@article {Skehan:2011:1938-6478:6915,title = "Using GIS and Spatial Optimization Techniques for Improvements in RDII Studies",
journal = "Proceedings of the Water Environment Federation",
parent_itemid = "infobike://wef/wefproc",
publishercode ="wef",
year = "2011",
volume = "2011",
number = "8",
publication date ="2011-01-01T00:00:00",
pages = "6915-6926",
itemtype = "ARTICLE",
issn = "1938-6478",
url = "http://www.ingentaconnect.com/content/wef/wefproc/2011/00002011/00000008/art00032",
doi = "doi:10.2175/193864711802793470",
keyword = "operations research, network partitioning, facility location model, Flow monitoring, RDII, graph theory, spatial optimization"
abstract = "Urban sanitation networks are difficult problems to analyze due to the non-Euclidean nature of pipelines that requires global solutions to optimization problems. The placement of flow monitors within such a network requires a graph theoretic approach that simultaneously considers all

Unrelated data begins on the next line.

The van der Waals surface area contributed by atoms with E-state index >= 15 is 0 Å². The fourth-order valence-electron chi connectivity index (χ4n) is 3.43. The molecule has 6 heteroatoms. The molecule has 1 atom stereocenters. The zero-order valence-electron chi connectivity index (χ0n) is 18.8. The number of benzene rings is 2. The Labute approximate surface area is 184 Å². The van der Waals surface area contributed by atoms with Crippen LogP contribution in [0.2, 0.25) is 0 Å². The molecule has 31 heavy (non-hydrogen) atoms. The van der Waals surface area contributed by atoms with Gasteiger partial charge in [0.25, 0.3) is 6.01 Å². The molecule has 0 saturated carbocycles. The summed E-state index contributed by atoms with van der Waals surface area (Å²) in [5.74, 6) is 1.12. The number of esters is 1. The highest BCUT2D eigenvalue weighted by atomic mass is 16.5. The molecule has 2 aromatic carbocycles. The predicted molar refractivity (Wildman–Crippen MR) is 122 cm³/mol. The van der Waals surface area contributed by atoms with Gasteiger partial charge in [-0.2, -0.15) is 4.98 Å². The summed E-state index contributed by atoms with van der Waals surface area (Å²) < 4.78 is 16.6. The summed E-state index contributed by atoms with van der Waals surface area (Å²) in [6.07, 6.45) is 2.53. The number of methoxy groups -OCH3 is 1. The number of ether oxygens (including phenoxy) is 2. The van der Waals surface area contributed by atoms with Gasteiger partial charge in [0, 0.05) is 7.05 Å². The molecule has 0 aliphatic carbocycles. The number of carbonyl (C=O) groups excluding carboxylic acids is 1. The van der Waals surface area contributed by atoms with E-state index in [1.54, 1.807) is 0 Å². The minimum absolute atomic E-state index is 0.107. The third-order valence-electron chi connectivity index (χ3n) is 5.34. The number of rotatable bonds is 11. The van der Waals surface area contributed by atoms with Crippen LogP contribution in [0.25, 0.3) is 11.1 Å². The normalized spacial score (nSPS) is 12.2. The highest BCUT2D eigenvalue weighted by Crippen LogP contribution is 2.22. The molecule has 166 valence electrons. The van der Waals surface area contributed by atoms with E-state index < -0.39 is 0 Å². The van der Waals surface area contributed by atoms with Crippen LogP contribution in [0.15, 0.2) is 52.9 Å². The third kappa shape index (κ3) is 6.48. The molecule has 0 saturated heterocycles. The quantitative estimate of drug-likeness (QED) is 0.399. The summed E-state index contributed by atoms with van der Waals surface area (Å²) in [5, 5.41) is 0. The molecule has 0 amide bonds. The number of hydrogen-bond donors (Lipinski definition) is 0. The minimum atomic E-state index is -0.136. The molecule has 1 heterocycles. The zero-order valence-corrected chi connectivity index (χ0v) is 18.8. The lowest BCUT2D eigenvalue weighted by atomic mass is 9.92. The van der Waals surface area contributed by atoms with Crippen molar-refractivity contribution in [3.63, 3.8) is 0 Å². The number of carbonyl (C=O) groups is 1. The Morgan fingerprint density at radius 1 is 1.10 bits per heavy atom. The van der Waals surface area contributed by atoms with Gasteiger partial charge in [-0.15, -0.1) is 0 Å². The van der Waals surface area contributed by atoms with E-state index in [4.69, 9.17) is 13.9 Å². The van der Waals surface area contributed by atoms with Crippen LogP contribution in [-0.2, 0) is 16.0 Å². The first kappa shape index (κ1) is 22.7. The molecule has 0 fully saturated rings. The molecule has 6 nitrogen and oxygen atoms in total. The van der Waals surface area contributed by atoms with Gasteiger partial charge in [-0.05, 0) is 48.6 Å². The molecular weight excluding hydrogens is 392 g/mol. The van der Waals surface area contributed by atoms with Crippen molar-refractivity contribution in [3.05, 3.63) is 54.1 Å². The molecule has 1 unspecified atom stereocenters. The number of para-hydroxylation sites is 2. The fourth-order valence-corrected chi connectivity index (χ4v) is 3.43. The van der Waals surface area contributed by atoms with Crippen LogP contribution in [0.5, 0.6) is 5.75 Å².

possible solution sets. Currently, it is common practice to adopt an arbitrary, local and sequential method for placing a flow monitor. In an effort to improve the results of a sanitary sewer inflow and infiltration study, the spatial optimization of 53 flow monitoring devices was studied.
To achieve optimization, the principals of graph theory, specifically the facility location problem, was implemented with allowances for flow directions. Using a directed graph vector line drawing of the Lawrence Indiana sewer system, a network was created, and a facility location model was
applied for 53 locations using a weighted length of pipe as the connection cost. The results showed a 45 percent increase in the amount of sewer segments that could have been monitored using this methodology instead of the ad hoc placement of monitors that were based on sequential and hence
sub-optimal choices. This translated to a 50 percent increase in relative efficiency.",
author = "Skehan, Christopher A.",
}